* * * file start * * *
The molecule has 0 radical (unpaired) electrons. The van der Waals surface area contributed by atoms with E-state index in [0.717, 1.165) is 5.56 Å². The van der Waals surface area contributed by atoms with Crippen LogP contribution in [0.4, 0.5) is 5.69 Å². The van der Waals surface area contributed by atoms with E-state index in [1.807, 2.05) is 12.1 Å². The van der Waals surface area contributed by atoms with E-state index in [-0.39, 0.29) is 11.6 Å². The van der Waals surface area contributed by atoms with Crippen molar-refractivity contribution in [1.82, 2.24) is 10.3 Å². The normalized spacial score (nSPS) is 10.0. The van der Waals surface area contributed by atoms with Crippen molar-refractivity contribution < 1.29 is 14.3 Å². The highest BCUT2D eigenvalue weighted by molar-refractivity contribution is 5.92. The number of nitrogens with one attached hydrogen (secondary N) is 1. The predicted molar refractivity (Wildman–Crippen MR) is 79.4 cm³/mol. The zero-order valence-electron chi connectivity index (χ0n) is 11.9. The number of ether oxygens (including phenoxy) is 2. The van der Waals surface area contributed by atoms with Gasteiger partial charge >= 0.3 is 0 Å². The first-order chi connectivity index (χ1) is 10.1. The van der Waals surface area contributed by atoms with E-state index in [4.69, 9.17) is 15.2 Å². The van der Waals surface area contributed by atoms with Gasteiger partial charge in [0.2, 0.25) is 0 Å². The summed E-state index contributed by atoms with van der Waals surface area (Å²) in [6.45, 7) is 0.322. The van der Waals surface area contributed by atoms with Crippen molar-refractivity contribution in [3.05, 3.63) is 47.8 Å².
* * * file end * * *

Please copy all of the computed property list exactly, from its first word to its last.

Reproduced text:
The molecule has 0 radical (unpaired) electrons. The van der Waals surface area contributed by atoms with E-state index in [0.717, 1.165) is 5.56 Å². The van der Waals surface area contributed by atoms with Crippen LogP contribution in [0.4, 0.5) is 5.69 Å². The van der Waals surface area contributed by atoms with E-state index in [1.807, 2.05) is 12.1 Å². The van der Waals surface area contributed by atoms with E-state index in [-0.39, 0.29) is 11.6 Å². The van der Waals surface area contributed by atoms with Crippen molar-refractivity contribution in [1.82, 2.24) is 10.3 Å². The normalized spacial score (nSPS) is 10.0. The van der Waals surface area contributed by atoms with Crippen molar-refractivity contribution < 1.29 is 14.3 Å². The highest BCUT2D eigenvalue weighted by molar-refractivity contribution is 5.92. The number of nitrogens with one attached hydrogen (secondary N) is 1. The predicted molar refractivity (Wildman–Crippen MR) is 79.4 cm³/mol. The zero-order valence-electron chi connectivity index (χ0n) is 11.9. The number of ether oxygens (including phenoxy) is 2. The van der Waals surface area contributed by atoms with Gasteiger partial charge >= 0.3 is 0 Å². The first-order chi connectivity index (χ1) is 10.1. The van der Waals surface area contributed by atoms with E-state index in [4.69, 9.17) is 15.2 Å². The van der Waals surface area contributed by atoms with Gasteiger partial charge in [0.2, 0.25) is 0 Å². The summed E-state index contributed by atoms with van der Waals surface area (Å²) in [6.45, 7) is 0.322. The van der Waals surface area contributed by atoms with Crippen molar-refractivity contribution in [3.05, 3.63) is 47.8 Å².